2004 Mini Cooper, 35,522 miles, 2nd broken "drive belt" in last 7 months!

mini
cooper

#1

Hello Everyone & anyone interested in offing some sage wisdom regarding my issue! Out of warranty now, mechanic replaced this same ‘belt’ only 7 months ago. $250.00 bucks. Broke again going over the Causeway bridge on my way to New Orleans! (it’s a 24 miles bridge! Expensive tow & long morning, I can tell you)!



He says he thinks it’s the “tensioner” that is bad, thus chewing up my belts? He quoted a range of $600-$700 bucks to repair. Is this an issue anyone can help me with? No info on Mini Site, web, HELP!


#2

Check with a mini dealer anyway. There may be a recall that they still must honor. Some recalls are silent recalls such as technical service bulletins. Stuff they will fix if they see the car. Hopefully one of the folks with a TSB service will address this thread.


#3

Assuming he’s actually looked at the failure pattern and the tensioner, I have no reason to disbelieve his diagnosis. If he has not done so, someone will need to.

Two belts in 7 months does suggest either a bad pulley or a binding pulley. Or, perhaps, a tensioner that’s allowing slippage or keeping the belt too taught. Only hands-on can someone determine what’s at fault.


#4

TSBs Are Helpful Information Written By Car Manufacturers To Help Their Technicians Diagnose Recurring Or Difficult Problems. They Are Not Silent Recalls. Usually Any Repairs Mentioned Are Done Only During Warranty.

Recalls and Manufacturers’ Campaigns, on the other hand, often go on indefinitely or extend the original warranty on specific proplems on specific vehicles.

CSA


#5

I believe your question is, can any mechanic fix this? I’m pretty sure any good mechanic can fix this, but some mechanics may not want to tackle it, especially if it takes an investment in publications or increase in his AllData subscription and/or if he has to buy any special tools.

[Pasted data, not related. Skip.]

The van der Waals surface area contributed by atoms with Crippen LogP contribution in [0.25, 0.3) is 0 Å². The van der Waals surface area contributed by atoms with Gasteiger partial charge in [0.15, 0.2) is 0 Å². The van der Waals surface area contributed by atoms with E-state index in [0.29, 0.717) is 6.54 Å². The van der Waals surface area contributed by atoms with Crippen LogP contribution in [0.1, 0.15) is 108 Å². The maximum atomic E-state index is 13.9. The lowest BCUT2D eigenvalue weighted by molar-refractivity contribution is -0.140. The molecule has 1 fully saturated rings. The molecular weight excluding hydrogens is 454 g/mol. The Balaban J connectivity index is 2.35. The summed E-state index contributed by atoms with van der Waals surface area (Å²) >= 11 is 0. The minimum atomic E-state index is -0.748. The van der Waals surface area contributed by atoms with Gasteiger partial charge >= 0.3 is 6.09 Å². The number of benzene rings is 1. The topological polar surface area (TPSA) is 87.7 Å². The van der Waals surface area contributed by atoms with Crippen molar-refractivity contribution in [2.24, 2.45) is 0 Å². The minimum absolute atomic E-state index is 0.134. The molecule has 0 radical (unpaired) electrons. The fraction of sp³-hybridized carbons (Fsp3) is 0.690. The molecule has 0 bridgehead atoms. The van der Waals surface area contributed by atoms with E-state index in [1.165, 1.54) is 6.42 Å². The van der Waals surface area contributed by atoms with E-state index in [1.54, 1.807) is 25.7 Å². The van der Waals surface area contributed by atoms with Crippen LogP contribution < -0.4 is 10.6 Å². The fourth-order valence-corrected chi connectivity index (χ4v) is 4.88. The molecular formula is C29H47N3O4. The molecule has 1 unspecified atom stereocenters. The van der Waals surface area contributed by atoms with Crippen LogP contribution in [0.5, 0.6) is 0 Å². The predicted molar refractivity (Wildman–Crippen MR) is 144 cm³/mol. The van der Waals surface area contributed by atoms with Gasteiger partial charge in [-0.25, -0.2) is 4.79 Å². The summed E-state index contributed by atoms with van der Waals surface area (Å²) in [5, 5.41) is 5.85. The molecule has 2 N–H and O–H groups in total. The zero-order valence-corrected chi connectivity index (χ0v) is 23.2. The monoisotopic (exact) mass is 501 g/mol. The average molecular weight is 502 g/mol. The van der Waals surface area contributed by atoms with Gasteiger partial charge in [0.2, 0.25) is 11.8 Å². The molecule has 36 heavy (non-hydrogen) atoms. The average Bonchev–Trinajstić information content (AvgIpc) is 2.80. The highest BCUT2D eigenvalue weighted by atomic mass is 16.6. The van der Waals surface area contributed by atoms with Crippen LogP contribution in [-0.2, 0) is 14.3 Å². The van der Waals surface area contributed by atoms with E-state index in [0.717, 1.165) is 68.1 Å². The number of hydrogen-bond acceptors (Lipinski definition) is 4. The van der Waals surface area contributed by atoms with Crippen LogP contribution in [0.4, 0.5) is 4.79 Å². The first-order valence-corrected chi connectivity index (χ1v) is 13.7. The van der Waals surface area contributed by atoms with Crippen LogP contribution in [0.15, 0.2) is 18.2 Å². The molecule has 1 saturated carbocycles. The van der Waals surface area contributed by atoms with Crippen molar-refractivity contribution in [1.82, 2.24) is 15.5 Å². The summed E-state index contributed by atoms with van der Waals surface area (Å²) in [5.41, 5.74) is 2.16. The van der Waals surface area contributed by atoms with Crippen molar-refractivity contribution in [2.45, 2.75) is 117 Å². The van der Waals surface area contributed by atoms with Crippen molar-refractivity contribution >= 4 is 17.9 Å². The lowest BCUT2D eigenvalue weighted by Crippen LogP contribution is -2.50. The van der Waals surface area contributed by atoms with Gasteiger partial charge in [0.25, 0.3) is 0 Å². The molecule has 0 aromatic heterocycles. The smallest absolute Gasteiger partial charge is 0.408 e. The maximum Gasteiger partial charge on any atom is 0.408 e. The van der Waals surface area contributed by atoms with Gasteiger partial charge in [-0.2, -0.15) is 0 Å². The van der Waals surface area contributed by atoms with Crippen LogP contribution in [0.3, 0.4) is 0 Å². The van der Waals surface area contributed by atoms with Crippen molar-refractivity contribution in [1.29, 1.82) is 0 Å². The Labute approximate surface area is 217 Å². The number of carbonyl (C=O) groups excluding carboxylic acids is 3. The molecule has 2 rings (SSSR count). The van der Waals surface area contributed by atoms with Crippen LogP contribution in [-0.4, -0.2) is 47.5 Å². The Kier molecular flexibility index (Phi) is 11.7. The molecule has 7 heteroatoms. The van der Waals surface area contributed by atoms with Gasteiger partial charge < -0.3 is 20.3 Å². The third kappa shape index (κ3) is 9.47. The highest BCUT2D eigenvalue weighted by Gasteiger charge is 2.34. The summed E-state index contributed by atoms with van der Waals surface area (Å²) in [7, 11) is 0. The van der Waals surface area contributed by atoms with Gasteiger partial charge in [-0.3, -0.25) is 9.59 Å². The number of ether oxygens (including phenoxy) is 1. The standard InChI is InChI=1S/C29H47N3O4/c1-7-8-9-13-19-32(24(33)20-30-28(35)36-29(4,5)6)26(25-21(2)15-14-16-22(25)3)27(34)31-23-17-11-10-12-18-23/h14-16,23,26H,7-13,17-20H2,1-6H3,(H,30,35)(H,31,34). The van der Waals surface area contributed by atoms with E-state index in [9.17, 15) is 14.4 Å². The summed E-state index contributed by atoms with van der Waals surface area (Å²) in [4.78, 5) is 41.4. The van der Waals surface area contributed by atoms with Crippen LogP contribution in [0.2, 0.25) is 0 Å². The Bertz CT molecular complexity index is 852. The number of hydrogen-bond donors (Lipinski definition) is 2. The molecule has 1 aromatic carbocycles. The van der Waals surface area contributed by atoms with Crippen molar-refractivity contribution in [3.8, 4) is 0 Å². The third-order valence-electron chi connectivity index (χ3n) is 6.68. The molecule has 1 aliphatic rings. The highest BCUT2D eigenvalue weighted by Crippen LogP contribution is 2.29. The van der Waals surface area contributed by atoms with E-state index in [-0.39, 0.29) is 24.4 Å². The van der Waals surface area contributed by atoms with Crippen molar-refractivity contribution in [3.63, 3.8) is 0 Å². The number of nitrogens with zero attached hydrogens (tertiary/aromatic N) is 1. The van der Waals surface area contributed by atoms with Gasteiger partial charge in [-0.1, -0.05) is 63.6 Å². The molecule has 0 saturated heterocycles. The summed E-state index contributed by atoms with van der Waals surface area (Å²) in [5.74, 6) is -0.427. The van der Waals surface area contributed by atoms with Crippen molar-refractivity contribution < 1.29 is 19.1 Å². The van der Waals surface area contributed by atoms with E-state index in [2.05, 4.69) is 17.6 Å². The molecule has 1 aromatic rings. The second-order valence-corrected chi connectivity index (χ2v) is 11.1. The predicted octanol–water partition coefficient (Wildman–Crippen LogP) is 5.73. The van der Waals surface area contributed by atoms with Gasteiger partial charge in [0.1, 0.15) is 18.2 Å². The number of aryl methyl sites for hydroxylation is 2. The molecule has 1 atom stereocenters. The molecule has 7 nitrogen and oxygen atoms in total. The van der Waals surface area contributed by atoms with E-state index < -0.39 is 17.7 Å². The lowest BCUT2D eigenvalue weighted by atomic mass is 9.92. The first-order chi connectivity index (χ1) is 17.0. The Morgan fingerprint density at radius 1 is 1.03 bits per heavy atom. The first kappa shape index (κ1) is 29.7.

It would be worthwhile checking with friends for recommended independent mechanics and get estimates from those mechanics.

BTW, a silent recall and a TSB are not the same thing, though a silent recall may include a TSB. TSBs are not a free repair. You could ask your dealer if there is a secret or silent extended warrantee. Sometimes when a manufacturer realizes they have a part that is prone to early failure, they will extend the warrantee for that part, but not let customers know unless the customer asks. Some of these extended warrantees are “pro-rated”, that is they will charge you for the use you got out of the part so far and they will cover the difference.


#6

Manufacturers are mandated by federal statute to notify vehicle owners of recalls.

Technical Service Bulletins (TSBs) are simply advisory notices to authorized dealers. They can notify a dealer of a change in parts or specifications, notify a dealer of some action that should be taken to all vehicles that come in for warranty, define or modify a specific repair or maintenance procedure, or even just define a procedure. I have one at home for how to acquire a new VIN tag for a Toyota product. TSBs can be used by a manufacturer to advise a dealer to take a specific action, but most TSBs are simply advisory in nature.

Having said that, it never hurts to ask if there is a TSB that relates to your problem.